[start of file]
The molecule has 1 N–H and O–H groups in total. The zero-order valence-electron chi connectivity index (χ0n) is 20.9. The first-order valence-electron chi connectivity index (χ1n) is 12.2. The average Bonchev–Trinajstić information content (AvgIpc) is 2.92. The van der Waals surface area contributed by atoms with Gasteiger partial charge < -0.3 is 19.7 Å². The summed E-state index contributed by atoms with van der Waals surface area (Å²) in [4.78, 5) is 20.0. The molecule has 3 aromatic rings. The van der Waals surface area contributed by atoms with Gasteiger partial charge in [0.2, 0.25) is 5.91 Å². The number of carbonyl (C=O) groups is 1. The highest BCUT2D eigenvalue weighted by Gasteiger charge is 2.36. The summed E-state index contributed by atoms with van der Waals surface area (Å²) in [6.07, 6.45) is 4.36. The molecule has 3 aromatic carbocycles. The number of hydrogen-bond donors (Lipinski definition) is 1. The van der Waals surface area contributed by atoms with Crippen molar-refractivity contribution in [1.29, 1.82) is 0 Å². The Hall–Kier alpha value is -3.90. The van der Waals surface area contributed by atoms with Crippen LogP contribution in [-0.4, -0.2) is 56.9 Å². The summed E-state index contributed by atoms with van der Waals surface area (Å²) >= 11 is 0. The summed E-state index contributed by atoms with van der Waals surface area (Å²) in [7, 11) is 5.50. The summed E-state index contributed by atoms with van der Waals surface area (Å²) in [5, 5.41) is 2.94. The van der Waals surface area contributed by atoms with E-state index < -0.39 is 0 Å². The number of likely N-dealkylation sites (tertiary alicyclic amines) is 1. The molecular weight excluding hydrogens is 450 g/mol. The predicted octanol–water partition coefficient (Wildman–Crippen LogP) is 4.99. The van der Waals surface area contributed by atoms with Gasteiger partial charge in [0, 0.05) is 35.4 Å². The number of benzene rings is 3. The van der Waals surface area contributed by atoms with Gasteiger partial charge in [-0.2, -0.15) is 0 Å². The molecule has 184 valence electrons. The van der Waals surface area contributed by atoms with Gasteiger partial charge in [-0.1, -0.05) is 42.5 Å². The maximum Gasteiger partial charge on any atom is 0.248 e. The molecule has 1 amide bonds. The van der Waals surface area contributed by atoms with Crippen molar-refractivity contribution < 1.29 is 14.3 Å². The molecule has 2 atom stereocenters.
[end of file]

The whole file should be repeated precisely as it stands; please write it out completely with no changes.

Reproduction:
The molecule has 1 N–H and O–H groups in total. The zero-order valence-electron chi connectivity index (χ0n) is 20.9. The first-order valence-electron chi connectivity index (χ1n) is 12.2. The average Bonchev–Trinajstić information content (AvgIpc) is 2.92. The van der Waals surface area contributed by atoms with Gasteiger partial charge < -0.3 is 19.7 Å². The summed E-state index contributed by atoms with van der Waals surface area (Å²) in [4.78, 5) is 20.0. The molecule has 3 aromatic rings. The van der Waals surface area contributed by atoms with Gasteiger partial charge in [0.2, 0.25) is 5.91 Å². The number of carbonyl (C=O) groups is 1. The highest BCUT2D eigenvalue weighted by Gasteiger charge is 2.36. The summed E-state index contributed by atoms with van der Waals surface area (Å²) in [6.07, 6.45) is 4.36. The molecule has 3 aromatic carbocycles. The number of hydrogen-bond donors (Lipinski definition) is 1. The van der Waals surface area contributed by atoms with Crippen molar-refractivity contribution in [1.29, 1.82) is 0 Å². The Hall–Kier alpha value is -3.90. The van der Waals surface area contributed by atoms with Crippen LogP contribution in [-0.4, -0.2) is 56.9 Å². The summed E-state index contributed by atoms with van der Waals surface area (Å²) >= 11 is 0. The summed E-state index contributed by atoms with van der Waals surface area (Å²) in [7, 11) is 5.50. The summed E-state index contributed by atoms with van der Waals surface area (Å²) in [5, 5.41) is 2.94. The van der Waals surface area contributed by atoms with E-state index < -0.39 is 0 Å². The number of likely N-dealkylation sites (tertiary alicyclic amines) is 1. The molecular weight excluding hydrogens is 450 g/mol. The predicted octanol–water partition coefficient (Wildman–Crippen LogP) is 4.99. The van der Waals surface area contributed by atoms with Gasteiger partial charge in [0, 0.05) is 35.4 Å². The number of benzene rings is 3. The van der Waals surface area contributed by atoms with Gasteiger partial charge in [-0.2, -0.15) is 0 Å². The molecule has 184 valence electrons. The van der Waals surface area contributed by atoms with Gasteiger partial charge in [-0.1, -0.05) is 42.5 Å². The maximum Gasteiger partial charge on any atom is 0.248 e. The molecule has 1 amide bonds. The van der Waals surface area contributed by atoms with Crippen molar-refractivity contribution < 1.29 is 14.3 Å². The molecule has 2 atom stereocenters.